As a result of the work of Nichlas Roerich, the International Day of Peace, observed each year on September 21, was established by the UN General Assembly in 1981. This day is for “commemorating and strengthening the ideals of peace within and among all nations and people.”
Nicholas Roerich epitomized this ideal. Born in St. Petersburg, Russia on October 9, 1874, Roerich was nominated for the Nobel Peace Prize in 1929 and 1935 for his efforts to promote international peace through art and culture and to protect art treasures in time of war.
Roerich believed that by protecting culture the spiritual health of the nations would be preserved. As early as 1904, he proposed a treaty to protect the world's cultural endowment, suggested the idea to Czar Nicholas II in 1914 and formally drafted it into the language of international law in 1929.
International Roerich Peace Banner
The Third International Roerich Peace Banner Convention, November 1933, was a turning point in the campaign to ratify what became popularly known as the Roerich Pact.
In effect, the pact obligated nations to respect museums, universities, cathedrals, and libraries as they did hospitals. Where hospitals flew the Red Cross flag in time of war, cultural institutions would fly Roerich's “Banner of Peace”—a white field with three red spheres enclosed by a red circle.
The Banner of Peace is illustrated in Nicholas Roerich's painting, Madonna Oraflamma.
Efforts to promote the pact were spearheaded by the secretary of agriculture, Henry A. Wallace—at that time an admirer and, some say, spiritual disciple of Roerich. The meeting was no small affair among the Washington elite; Senator Robert F. Wagner served as the honorary chairman and fourteen U.S. senators, two congressmen, sixteen governors, the superintendent of the U.S. Military Academy, and several college presidents were honorary members of the convention.
One of the goals of Roerich's lifelong pursuit of preserving the world's cultural heritage came to fruition in 1935 with the signing of the Roerich Pact treaty at the White House by representatives of the United States and twenty Latin American nations comprising the Pan-American Union.
Nicholas Roerich was a remarkable man. He was not only a world-renowned artist but an archaeologist, author, scholar, lecturer, costume and set designer, poet, mystic and explorer. In the course of his life, Roerich produced an astonishing number of paintings—about 7,000—and wrote more than 1,200 works of all kinds. He was a, if not the (sometimes unseen), force behind placing the Great Seal of the United States on the dollar bill.
Sina Fosdick, a longtime associate of the Roerichs, said of Nicholas: “His was the wisdom of both the earthly and supermundane planes, ever-compassionate, alleviating heartaches of those who came to him. He never belittled but only magnified, finding in ever-so-small a consciousness a seed of good.” Roerich's life was truly patterned after the Bodhisattva ideal—compassion, courage, constancy of striving and the development of virya, “energy” or “vigor.”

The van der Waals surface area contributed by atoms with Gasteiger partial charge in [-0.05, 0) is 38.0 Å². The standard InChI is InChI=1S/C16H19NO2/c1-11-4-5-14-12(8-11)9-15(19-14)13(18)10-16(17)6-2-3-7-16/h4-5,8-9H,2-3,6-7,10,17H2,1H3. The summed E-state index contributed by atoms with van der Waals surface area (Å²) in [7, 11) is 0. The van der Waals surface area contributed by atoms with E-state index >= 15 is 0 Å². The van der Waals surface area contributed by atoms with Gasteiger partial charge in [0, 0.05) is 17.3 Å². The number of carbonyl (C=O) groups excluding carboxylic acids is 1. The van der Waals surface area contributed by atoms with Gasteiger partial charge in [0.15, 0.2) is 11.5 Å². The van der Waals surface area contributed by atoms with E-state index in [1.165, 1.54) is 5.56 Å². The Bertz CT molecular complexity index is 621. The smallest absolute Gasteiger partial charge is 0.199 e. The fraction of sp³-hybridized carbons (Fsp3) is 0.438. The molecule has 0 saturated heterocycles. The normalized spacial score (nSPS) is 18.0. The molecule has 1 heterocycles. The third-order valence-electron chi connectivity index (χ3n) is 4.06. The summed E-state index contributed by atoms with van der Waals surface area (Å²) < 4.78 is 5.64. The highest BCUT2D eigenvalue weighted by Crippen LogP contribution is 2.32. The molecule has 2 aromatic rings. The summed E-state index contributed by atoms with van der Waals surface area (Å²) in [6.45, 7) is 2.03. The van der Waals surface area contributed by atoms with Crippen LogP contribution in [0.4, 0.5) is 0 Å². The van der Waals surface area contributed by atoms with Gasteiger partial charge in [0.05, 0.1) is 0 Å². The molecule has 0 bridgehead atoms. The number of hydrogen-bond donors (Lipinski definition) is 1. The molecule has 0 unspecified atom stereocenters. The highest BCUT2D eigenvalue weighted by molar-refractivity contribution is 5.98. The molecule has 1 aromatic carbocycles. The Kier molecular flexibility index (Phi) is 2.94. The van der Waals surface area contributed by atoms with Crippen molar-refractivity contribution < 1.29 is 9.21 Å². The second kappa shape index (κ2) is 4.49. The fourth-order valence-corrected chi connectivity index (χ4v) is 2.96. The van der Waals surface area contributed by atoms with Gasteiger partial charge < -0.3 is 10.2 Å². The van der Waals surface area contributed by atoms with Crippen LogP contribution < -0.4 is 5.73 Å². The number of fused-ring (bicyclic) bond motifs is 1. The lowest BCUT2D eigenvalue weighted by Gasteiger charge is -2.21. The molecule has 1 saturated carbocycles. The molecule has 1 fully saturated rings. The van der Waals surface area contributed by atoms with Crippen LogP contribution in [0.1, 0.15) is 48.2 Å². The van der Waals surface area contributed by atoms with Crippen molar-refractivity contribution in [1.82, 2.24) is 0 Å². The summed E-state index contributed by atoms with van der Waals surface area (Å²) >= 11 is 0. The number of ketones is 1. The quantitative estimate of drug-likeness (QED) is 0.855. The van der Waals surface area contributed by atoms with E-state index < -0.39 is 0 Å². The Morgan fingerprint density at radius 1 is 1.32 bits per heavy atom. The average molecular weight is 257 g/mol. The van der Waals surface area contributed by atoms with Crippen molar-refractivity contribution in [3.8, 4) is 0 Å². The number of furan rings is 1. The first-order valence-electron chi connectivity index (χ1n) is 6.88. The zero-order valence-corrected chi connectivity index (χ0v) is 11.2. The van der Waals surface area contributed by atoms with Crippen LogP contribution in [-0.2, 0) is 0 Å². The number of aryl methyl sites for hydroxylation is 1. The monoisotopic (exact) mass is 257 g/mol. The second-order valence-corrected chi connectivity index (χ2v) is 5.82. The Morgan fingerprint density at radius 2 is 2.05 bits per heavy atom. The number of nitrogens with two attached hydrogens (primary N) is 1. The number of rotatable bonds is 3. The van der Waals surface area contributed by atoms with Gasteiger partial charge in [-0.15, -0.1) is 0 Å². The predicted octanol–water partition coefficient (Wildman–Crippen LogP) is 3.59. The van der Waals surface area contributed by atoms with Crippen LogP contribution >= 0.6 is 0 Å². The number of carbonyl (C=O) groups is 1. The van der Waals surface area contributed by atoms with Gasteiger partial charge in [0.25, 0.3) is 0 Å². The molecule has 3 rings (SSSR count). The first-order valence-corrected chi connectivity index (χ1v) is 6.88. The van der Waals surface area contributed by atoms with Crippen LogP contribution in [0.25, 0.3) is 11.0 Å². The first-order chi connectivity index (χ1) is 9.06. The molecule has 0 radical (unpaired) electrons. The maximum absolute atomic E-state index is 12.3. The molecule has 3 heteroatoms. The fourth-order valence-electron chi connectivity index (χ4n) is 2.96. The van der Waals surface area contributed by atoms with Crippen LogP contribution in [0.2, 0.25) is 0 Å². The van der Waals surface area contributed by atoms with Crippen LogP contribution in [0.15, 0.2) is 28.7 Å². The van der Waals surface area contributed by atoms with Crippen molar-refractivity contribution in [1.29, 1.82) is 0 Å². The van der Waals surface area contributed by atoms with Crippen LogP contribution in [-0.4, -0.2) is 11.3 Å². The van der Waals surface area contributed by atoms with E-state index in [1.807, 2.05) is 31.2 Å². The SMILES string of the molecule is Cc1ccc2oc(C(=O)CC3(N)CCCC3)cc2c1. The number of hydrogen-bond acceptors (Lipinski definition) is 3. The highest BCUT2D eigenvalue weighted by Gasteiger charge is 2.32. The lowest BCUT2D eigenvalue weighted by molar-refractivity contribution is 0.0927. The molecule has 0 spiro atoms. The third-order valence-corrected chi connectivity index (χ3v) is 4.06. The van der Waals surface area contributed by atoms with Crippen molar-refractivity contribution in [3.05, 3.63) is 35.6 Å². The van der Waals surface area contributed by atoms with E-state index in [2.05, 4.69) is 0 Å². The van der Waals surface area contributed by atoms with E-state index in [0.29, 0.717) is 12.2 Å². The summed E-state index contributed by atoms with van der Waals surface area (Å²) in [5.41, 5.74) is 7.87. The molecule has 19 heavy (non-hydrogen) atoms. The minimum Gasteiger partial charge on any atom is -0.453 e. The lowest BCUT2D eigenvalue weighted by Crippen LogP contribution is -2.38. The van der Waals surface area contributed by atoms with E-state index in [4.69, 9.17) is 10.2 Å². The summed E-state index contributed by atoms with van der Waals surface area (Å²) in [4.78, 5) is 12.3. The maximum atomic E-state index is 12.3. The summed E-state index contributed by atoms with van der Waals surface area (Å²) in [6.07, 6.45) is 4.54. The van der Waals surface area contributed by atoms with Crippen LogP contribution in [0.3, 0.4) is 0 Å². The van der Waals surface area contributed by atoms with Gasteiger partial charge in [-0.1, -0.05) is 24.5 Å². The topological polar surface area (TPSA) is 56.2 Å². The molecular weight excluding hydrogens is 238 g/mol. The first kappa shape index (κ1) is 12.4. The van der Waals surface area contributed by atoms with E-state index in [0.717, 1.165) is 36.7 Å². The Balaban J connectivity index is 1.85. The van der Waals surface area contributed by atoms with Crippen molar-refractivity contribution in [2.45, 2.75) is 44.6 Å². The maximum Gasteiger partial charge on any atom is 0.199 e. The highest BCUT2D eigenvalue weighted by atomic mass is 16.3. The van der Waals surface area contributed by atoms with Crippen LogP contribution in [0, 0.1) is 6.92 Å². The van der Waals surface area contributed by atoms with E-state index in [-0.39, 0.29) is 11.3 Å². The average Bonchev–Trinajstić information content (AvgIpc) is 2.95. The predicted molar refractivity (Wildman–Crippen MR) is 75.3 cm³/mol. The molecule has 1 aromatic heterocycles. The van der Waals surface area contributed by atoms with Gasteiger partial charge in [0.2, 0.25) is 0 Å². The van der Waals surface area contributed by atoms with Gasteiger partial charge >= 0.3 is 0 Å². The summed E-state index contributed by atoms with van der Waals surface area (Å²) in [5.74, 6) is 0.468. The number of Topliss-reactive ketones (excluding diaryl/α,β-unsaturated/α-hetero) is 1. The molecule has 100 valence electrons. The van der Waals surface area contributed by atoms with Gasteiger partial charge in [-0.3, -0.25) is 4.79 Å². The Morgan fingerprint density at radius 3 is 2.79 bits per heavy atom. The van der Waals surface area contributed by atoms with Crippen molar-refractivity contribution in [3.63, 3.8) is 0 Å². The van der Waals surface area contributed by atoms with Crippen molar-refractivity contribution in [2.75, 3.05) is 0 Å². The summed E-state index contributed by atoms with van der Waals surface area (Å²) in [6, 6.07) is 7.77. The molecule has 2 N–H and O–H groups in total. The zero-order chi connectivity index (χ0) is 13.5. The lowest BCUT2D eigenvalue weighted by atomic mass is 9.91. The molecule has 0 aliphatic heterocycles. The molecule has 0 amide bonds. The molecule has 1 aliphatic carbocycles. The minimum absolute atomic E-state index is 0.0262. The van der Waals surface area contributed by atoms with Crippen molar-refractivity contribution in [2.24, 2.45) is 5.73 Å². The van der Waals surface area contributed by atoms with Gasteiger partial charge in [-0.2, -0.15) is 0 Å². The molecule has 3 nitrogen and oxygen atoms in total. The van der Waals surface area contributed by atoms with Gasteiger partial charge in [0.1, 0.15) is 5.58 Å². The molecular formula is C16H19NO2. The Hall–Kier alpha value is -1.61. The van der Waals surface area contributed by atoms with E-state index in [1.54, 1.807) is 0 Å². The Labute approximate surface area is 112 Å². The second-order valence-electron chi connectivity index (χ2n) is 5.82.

Roerich Pursuing the Path of St. Issa
Nicholas Roerich led an expedition through Central Asia between 1924 and 1928 during which he recorded the living history of Issa's (Jesus) sojourn in the East. He found the stories embodied in traditions cherished by peoples of various nations and religions across the vast expanse of Asia and discovered one or more manuscripts on the subject.
In Tibet Roerich claimed to have discovered an ancient Buddhist chronicle which stated that Christ had spent the ‘hidden years' partly there and partly in India.
This, in fact, was nothing new as there has always been a strong tradition that these were spent in Kashmir where a collection of Our Lord's sayings from this mysterious period of his life is still preserved.
One of them was quoted by Akbar on his Victory Gate at Fatehpur Sikri: ‘Said Jesus, on whom be peace! The world is a bridge, pass over it but build no house there. He who hopeth for an hour, may hope for eternity; the world is but an hour, spend it in devotion; the rest is worth nothing.'
Nicholas Roerich's account of Jesus' journey to the East, published from an unnamed 1,500-year-old document, bears a striking resemblance to Notovitch's Life of Saint Issa. Roerich's writings on Saint Issa are included in chapter 4 of The Lost Years of Jesus by Elizabeth Clare Prophet
Roerich was not an adherent of any one established religion or philosophical movement. His own deeply spiritual philosophy incorporated elements of Buddhism, Hinduism, pantheism, theosophy, Russian Orthodoxy, and even the theory of relativity. He also embraced the ancient teachings of Agni Yoga, or the Yoga of Fire. Agni Yoga teaches the path of cooperation with the spiritual evolution of the cosmos.
Through all his paintings and writings runs the continuous thread of a great message, the message of the Teacher calling to the disciples to awaken and strive towards a new life, a better life, a life of Beauty and Fulfillment.
Nicholas Roerich made his ascension at the end of this life. He is now known as the Ascended Master Nicholas Roerich.
Excerpted from Pearls of Wisdom, vol. 33 no. 43, Elizabeth Clare Prophet, November 4, 1990, “A Profile of Nicholas Roerich“